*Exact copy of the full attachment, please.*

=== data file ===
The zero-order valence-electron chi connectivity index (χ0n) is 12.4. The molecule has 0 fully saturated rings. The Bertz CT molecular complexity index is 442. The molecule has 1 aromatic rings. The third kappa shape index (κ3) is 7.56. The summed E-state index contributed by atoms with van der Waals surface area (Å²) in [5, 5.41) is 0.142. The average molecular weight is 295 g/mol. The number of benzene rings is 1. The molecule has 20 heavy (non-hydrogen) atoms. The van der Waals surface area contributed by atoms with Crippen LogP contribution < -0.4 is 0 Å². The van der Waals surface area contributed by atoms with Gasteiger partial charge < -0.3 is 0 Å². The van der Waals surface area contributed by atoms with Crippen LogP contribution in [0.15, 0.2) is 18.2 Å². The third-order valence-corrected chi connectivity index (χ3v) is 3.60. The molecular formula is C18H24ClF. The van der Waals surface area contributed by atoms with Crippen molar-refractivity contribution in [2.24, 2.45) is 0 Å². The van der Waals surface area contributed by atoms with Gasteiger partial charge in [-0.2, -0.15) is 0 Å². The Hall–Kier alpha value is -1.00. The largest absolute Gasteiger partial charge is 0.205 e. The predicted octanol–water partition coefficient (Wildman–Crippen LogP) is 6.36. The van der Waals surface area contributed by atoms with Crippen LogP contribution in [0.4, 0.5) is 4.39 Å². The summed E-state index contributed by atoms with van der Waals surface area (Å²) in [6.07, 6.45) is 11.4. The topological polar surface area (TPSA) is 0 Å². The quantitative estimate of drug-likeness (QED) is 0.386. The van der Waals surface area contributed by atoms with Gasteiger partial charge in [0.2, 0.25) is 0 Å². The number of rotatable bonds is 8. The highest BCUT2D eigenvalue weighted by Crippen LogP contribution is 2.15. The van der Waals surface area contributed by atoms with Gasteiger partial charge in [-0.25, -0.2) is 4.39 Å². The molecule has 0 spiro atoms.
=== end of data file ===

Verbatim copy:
The zero-order valence-electron chi connectivity index (χ0n) is 12.4. The molecule has 0 fully saturated rings. The Bertz CT molecular complexity index is 442. The molecule has 1 aromatic rings. The third kappa shape index (κ3) is 7.56. The summed E-state index contributed by atoms with van der Waals surface area (Å²) in [5, 5.41) is 0.142. The average molecular weight is 295 g/mol. The number of benzene rings is 1. The molecule has 20 heavy (non-hydrogen) atoms. The van der Waals surface area contributed by atoms with Crippen LogP contribution < -0.4 is 0 Å². The van der Waals surface area contributed by atoms with Gasteiger partial charge < -0.3 is 0 Å². The van der Waals surface area contributed by atoms with Crippen LogP contribution in [0.15, 0.2) is 18.2 Å². The third-order valence-corrected chi connectivity index (χ3v) is 3.60. The molecular formula is C18H24ClF. The van der Waals surface area contributed by atoms with Crippen molar-refractivity contribution in [2.24, 2.45) is 0 Å². The van der Waals surface area contributed by atoms with Gasteiger partial charge in [-0.2, -0.15) is 0 Å². The Hall–Kier alpha value is -1.00. The largest absolute Gasteiger partial charge is 0.205 e. The predicted octanol–water partition coefficient (Wildman–Crippen LogP) is 6.36. The van der Waals surface area contributed by atoms with Crippen LogP contribution in [0.4, 0.5) is 4.39 Å². The summed E-state index contributed by atoms with van der Waals surface area (Å²) in [6.07, 6.45) is 11.4. The topological polar surface area (TPSA) is 0 Å². The quantitative estimate of drug-likeness (QED) is 0.386. The van der Waals surface area contributed by atoms with Gasteiger partial charge in [0.2, 0.25) is 0 Å². The number of rotatable bonds is 8. The highest BCUT2D eigenvalue weighted by Crippen LogP contribution is 2.15. The van der Waals surface area contributed by atoms with Gasteiger partial charge in [-0.25, -0.2) is 4.39 Å². The molecule has 0 spiro atoms.